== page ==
PLoS ONE 01/2014; 9(1):e86662. DOI:10.1371/journal.pone.0086662 · 3.23 Impact Factor
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    • "As a research instrument, DCM has been used in cross-sectional surveys to compare quality of care and QOL across facilities, and to examine the relationship between resident characteristics and activity (Potkins et al., 2003; Chung, 2004; Kuhn et al., 2004; Kuhn et al., 2005). DCM has also been used to evaluate the impact of interventions on the lives of people with dementia, including a hospital ward merger (Bredin and Kitwood, 1995), group reminiscence (Brooker and Duce, 2000), aromatherapy (Ballard et al., 2002a), sensory stimulation groups (Maguire and Gosling, 2003), intergenerational programs (Jarrott and Bruno, 2003), horticultural therapy (Gigliotti et al., 2004), and psychiatric consultation (Ballard et al., 2002b). This paper uses data from multiple studies across a variety of settings, to present a comprehensive picture of DCM item distribution, inter-rater reliability, validity, and alternative data collection and coding methods. "
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    ABSTRACT: Dementia Care Mapping (DCM) was originally developed as a clinical tool but has attracted interest as a potential observational measure of quality of life (QOL) and well-being of long-term care residents with dementia. DCM coding involves continuous observation over a 6-h period, with observers recording a Behavior Category Code (BCC, a recording of activity/interaction) and a Well/Ill Being (WIB) score at 5 min intervals. Descriptive data from several different research teams on the distribution and psychometric properties of DCM data were compiled and summarized. Issues and problems identified include: complex scoring algorithms, inter-rater reliability of the BCCs, limited variability of WIB values, associations between resident characteristics and DCM assessments, rater time burden, and comparability of results across study settings. Despite the identified limitations, DCM has promise as a research measure, as it may come closer to rating QOL from the perspective of persons with dementia than other available measures. Its utility will depend on the manner in which it is applied and an appreciation of the measure's strength and limitations. Possible changes that might improve the reliability, validity, and practicality of DCM as a research tool include coding the predominant event (rather than the 'best' event), shortening the observation period, and adding '0' as a neutral WIB coding option.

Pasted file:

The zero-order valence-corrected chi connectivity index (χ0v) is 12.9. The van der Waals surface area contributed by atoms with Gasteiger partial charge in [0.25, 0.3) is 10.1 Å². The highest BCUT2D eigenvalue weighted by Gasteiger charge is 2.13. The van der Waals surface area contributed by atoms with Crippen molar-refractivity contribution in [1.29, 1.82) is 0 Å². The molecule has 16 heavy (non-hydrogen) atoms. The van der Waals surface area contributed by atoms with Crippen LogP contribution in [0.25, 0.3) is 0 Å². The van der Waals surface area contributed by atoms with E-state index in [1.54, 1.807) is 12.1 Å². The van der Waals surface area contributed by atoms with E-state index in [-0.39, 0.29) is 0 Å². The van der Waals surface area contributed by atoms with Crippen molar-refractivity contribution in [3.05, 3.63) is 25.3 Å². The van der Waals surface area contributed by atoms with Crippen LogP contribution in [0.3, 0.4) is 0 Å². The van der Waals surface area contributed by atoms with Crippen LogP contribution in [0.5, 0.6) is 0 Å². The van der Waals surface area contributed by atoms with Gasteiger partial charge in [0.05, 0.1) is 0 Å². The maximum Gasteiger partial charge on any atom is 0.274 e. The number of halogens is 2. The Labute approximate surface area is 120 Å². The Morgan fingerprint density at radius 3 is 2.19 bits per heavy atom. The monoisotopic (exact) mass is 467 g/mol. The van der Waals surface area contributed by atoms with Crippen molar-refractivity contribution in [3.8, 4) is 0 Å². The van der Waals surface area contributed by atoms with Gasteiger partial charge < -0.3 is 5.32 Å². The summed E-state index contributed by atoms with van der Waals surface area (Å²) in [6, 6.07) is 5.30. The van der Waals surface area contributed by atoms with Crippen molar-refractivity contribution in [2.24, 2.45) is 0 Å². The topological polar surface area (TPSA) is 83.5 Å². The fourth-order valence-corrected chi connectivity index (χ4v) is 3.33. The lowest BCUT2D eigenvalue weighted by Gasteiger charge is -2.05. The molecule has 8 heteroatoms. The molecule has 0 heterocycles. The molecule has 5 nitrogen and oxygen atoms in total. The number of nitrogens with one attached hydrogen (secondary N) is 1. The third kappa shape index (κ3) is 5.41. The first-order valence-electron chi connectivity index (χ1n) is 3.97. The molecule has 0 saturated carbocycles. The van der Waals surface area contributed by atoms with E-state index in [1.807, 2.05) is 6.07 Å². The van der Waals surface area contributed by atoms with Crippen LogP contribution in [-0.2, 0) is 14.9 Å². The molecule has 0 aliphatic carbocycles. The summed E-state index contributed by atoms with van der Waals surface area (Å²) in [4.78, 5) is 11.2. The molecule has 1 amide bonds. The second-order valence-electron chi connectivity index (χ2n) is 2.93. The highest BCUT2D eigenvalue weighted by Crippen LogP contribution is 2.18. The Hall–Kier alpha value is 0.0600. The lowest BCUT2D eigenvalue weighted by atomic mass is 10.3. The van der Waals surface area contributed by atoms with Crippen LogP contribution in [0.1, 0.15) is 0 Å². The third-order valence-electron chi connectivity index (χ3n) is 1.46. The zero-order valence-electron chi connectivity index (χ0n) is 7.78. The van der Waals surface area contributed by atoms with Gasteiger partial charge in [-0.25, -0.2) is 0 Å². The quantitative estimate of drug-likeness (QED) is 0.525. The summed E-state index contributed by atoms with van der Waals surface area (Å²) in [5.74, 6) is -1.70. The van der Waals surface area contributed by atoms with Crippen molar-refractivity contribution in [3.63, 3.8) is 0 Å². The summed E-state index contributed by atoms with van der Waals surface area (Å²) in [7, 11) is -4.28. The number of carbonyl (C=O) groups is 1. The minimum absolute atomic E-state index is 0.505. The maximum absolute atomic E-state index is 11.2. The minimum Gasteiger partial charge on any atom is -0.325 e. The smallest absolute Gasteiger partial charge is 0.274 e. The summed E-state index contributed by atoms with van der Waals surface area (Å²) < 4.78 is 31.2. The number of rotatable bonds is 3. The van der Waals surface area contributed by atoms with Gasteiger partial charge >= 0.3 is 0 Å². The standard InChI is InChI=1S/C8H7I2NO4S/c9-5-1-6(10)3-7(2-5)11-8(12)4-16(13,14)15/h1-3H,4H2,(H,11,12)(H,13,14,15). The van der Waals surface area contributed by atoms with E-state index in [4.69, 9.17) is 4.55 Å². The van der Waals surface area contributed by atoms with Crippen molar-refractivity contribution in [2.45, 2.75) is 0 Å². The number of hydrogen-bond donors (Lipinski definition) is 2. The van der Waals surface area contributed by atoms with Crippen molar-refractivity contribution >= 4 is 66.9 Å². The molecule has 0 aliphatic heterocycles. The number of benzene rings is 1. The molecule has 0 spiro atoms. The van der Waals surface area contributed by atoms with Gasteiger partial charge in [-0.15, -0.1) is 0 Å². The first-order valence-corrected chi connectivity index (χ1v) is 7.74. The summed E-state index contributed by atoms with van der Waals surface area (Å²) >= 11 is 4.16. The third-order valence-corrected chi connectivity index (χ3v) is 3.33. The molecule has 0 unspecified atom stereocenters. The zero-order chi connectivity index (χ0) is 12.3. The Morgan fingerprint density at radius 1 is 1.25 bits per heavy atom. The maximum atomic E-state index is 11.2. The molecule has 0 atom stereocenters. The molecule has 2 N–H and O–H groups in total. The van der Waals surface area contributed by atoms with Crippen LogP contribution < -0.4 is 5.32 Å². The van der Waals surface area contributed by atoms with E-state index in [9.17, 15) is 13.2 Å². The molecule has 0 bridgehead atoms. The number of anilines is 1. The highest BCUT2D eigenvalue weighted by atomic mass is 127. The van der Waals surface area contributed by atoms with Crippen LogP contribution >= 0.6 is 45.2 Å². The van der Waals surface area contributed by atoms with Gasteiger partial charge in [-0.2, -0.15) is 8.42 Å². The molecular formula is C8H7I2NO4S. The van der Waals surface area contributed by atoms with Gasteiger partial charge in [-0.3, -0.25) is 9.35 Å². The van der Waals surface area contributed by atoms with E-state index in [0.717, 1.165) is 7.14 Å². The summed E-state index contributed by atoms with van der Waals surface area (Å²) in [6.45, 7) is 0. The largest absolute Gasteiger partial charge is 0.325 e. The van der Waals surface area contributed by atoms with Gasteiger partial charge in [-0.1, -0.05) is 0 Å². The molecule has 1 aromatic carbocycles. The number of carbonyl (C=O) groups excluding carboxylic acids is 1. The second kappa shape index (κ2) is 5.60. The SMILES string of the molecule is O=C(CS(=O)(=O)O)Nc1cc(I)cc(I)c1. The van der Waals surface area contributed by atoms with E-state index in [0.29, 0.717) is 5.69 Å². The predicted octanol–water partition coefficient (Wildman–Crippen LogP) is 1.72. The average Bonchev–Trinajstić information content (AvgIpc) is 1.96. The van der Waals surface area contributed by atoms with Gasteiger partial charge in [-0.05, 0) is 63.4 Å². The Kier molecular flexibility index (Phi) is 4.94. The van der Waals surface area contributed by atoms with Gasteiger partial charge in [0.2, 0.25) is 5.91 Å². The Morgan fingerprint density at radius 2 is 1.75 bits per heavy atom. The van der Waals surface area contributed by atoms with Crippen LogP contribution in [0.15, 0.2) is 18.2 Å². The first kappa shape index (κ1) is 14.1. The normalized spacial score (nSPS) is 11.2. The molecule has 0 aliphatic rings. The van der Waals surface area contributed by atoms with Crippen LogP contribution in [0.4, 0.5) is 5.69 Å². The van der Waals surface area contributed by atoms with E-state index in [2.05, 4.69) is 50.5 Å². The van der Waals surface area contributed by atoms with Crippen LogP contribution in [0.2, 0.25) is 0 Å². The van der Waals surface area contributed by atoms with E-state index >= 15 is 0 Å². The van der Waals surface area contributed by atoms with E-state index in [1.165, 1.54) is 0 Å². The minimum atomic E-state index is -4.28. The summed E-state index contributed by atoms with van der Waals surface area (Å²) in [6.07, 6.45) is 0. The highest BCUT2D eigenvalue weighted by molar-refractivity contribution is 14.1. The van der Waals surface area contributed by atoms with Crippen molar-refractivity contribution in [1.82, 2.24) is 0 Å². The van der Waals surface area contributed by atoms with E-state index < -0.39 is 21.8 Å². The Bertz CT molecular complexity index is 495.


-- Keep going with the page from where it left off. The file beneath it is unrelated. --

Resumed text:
International Journal of Geriatric Psychiatry 06/2007; 22(6):580-9. DOI:10.1002/gps.1721 · 2.87 Impact Factor
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    • "All the existing evidence demonstrates the superior effectiveness of specialist older people's mental health services when compared with any other approach or provides the only evidence for effectiveness. The benefit and superiority of specialist older people's mental health services has been shown in community, inpatient and day hospital services (Draper, 2000) general hospital liaison psychiatry (Royal College of Psychiatrists, 2005; Anderson, 2005a) and care homes (Ballard et al, 2002; Fossey et al, 2006). Specialist inpatient care is of higher quality (Draper & Low, 2005) and preferred by patients and carers (Healthcare Commission, 2009). "